His car arrived and parked itself in the garage. The lights flickered on, and the door opened. The house greeted him, asked him about his day, informed him dinner would be ready in 20 minutes and that it had successfully killed three mice. Was that a note of pride?
Tremors had knocked a few knickknacks off the mantle. He noticed and put them back; a picture of Mom and Dad. His brother.
He sat in the living room and checked his statistics. Slightly elevated heart rate. Above average water consumption. Below average caloric intake. Stable cortisol levels. His M.D. Assistant shipped the day’s data to his insurance company.
The silence was oppressive, and he felt some dark mood coming on. Sensing this, the house put on music (an individually tailored mix of melancholy and upbeat pop designed to honor his internal state while slowly lightening the mood). He adjusted his dopamine levels, welcoming the familiar luminosity, a gentle aloofness that softened the worries and stresses of the day.
He rested here for some time, but his mind, impervious to the comfort of the situation, wouldn’t let go of something Jake had said.
They’d been saying their goodbyes. Jake had put up an admirable show of pretending he would think it through, even though they both knew he was terrified and would happily pay for any modicum of peace of mind.
“I’ll let you know soon,” Jake said.
“No rush,” Hubert replied while glancing at the water-stained carpet. “Hopefully, it will be a mild spring.”
Jake looked miserable. The room smelled awful. Damp and old. It wasn’t even hooked up to the internet. Hubert started out the door.
“It must be nice to own a business with your sons,” Jake said.
Hubert stopped, his hand resting on the door frame.
“Yeah,” he said. “Talk to you soon, Jake.”
Wynonna had been gone for five years, but he still sometimes heard her voice in the home they’d shared. He’d barely touched her office; it had, over the years, become a shrine to their love. Anything and everything that reminded him of her he’d moved into that room, slowly filling it.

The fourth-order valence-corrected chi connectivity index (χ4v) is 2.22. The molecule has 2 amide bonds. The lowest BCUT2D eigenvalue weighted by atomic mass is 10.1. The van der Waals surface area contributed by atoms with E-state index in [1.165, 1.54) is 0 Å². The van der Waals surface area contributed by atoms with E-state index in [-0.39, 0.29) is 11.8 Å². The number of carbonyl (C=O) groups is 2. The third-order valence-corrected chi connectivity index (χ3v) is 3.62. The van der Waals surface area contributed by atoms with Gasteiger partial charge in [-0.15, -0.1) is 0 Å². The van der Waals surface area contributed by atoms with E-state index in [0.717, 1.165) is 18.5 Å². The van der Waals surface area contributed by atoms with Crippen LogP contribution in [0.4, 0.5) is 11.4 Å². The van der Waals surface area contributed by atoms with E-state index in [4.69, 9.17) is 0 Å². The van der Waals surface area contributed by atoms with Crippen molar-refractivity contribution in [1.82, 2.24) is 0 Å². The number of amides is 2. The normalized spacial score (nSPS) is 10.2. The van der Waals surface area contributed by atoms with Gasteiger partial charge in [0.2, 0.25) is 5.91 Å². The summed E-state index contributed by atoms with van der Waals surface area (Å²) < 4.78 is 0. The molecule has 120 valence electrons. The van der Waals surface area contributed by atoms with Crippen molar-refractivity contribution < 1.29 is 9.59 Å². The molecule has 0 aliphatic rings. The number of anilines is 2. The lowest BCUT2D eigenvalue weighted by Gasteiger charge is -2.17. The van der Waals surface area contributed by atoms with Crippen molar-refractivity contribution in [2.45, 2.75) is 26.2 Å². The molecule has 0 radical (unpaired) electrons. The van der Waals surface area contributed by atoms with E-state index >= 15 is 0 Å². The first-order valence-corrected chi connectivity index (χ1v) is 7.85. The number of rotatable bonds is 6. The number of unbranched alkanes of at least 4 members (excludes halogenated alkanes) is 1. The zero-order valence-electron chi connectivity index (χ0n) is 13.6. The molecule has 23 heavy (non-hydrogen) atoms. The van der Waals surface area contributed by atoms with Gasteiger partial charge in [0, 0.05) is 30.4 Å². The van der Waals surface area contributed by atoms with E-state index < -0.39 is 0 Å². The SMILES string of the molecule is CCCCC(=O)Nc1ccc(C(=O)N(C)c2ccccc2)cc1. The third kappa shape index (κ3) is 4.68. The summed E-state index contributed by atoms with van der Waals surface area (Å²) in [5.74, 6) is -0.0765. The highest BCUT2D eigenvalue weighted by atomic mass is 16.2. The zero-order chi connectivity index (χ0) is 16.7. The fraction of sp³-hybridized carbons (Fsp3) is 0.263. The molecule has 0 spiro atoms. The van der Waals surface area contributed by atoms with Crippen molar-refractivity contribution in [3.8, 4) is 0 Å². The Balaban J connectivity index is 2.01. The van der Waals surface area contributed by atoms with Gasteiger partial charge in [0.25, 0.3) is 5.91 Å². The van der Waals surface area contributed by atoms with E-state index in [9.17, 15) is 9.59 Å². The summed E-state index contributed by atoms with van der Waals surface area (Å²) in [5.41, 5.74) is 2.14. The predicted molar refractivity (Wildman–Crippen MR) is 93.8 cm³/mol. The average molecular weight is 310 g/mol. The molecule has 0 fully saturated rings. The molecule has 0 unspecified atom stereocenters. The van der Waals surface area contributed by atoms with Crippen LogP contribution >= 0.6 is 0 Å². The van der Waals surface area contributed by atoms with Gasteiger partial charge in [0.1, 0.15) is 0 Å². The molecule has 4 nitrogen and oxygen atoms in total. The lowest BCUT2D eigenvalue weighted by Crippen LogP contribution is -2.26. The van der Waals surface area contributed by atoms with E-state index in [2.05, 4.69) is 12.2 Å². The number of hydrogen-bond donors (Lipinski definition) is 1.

He didn’t enter it much.
They’d met during a career retraining program. He was 32 at the time. His first career had just ended (he’d worked for Apple in tech support before they folded), and she was the course teacher.
He’d never in his life felt any strong sense – good or bad – about the rightness of things. In his experience, people who talked like that were usually woo-woo wackos who’d willingly forgo dopamine boosters in order to get closer to “reality.”
He had no time for that. And yet, when he saw her that first day in downtown Portland, he was overcome by a deep knowing that they were meant to be.
That had been foreign, terrifying, exhilarating and completely irrational territory. He was smitten. And as they became closer, all the evidence supported his initial feeling. They fit; she balanced out his cynicism. Her job, after all, dealt in hope. And his caustic view of life provided an edge, he liked to think at least, that helped her connect with the desperate people cycling through her classrooms.
She later said she hadn’t felt a similar “knowing,” but it didn’t seem to matter. Their lives seamlessly interlocked, and within six months they’d moved in together, a decision his friends warned against. But it went well. For 13 years, they’d had an ideal partnership.
And then she’d become pregnant.
He still remembers that day viscerally and completely. He was in Alaska trying to sell crop insurance (Sure, it’s too cold now, but just look at the models. This will be the freaking breadbasket of the world in 20 years, brother. Think about your children.) when he got the call.
He’d called her back as soon as the meeting was over. Before the video even popped up, he could tell something was wrong. She sounded tense and tight – a cable stretched too far.
He almost laughed. That was impossible, right?
Only later did he learn that the male pill, while nearly perfectly effective, was not infallible. He couldn’t believe it. They had people living on the moon, and the Mars mission was about to launch, and yet the pill still failed? It strengthened his resolve to avoid space travel at all costs.
Adding to the seeming impossibility of the entire thing was the fact that Wynonna was 48 years old. On the flight back from Alaska, he’d figured out the rough probability of getting pregnant under those conditions. Statistically speaking, they’d won the freaking lottery (he even started drafting an Unexpected Pregnancy, Despite Best Efforts insurance plan, but the potential market was just too small to make it pencil out).